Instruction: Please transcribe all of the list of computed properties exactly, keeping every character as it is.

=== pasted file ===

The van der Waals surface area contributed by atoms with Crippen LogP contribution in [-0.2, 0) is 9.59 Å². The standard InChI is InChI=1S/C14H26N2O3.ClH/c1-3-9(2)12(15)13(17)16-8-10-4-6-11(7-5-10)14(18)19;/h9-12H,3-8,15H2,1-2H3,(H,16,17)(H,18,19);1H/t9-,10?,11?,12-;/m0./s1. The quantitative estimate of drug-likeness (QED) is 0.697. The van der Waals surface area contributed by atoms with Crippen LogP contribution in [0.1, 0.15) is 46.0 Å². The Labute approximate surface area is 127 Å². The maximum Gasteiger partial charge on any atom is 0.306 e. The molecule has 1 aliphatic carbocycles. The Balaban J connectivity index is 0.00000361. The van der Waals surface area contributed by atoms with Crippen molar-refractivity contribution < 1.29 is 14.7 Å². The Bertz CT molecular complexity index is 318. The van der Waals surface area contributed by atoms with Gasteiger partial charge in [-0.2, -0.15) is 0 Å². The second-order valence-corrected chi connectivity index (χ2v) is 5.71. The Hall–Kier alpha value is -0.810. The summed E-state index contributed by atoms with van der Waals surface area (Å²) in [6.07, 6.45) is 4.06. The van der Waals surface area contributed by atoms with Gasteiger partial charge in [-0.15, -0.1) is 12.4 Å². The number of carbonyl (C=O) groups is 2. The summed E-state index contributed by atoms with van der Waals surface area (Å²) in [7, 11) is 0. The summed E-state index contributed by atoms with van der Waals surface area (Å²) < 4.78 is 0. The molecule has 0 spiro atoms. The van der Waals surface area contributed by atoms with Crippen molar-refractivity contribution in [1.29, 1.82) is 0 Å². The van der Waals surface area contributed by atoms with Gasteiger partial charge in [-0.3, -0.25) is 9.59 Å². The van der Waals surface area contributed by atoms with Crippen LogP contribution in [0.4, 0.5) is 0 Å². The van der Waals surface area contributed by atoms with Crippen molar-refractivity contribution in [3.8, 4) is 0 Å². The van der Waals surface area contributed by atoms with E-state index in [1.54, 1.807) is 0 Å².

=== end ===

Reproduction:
The van der Waals surface area contributed by atoms with Crippen LogP contribution in [-0.2, 0) is 9.59 Å². The standard InChI is InChI=1S/C14H26N2O3.ClH/c1-3-9(2)12(15)13(17)16-8-10-4-6-11(7-5-10)14(18)19;/h9-12H,3-8,15H2,1-2H3,(H,16,17)(H,18,19);1H/t9-,10?,11?,12-;/m0./s1. The quantitative estimate of drug-likeness (QED) is 0.697. The van der Waals surface area contributed by atoms with Crippen LogP contribution in [0.1, 0.15) is 46.0 Å². The Labute approximate surface area is 127 Å². The maximum Gasteiger partial charge on any atom is 0.306 e. The molecule has 1 aliphatic carbocycles. The Balaban J connectivity index is 0.00000361. The van der Waals surface area contributed by atoms with Crippen molar-refractivity contribution < 1.29 is 14.7 Å². The Bertz CT molecular complexity index is 318. The van der Waals surface area contributed by atoms with Gasteiger partial charge in [-0.2, -0.15) is 0 Å². The second-order valence-corrected chi connectivity index (χ2v) is 5.71. The Hall–Kier alpha value is -0.810. The summed E-state index contributed by atoms with van der Waals surface area (Å²) in [6.07, 6.45) is 4.06. The van der Waals surface area contributed by atoms with Gasteiger partial charge in [-0.15, -0.1) is 12.4 Å². The number of carbonyl (C=O) groups is 2. The summed E-state index contributed by atoms with van der Waals surface area (Å²) in [7, 11) is 0. The summed E-state index contributed by atoms with van der Waals surface area (Å²) < 4.78 is 0. The molecule has 0 spiro atoms. The van der Waals surface area contributed by atoms with Crippen molar-refractivity contribution in [1.29, 1.82) is 0 Å². The van der Waals surface area contributed by atoms with Gasteiger partial charge in [-0.3, -0.25) is 9.59 Å². The van der Waals surface area contributed by atoms with Crippen LogP contribution in [0.4, 0.5) is 0 Å². The van der Waals surface area contributed by atoms with Crippen molar-refractivity contribution in [3.8, 4) is 0 Å². The van der Waals surface area contributed by atoms with E-state index in [1.54, 1.807) is 0 Å².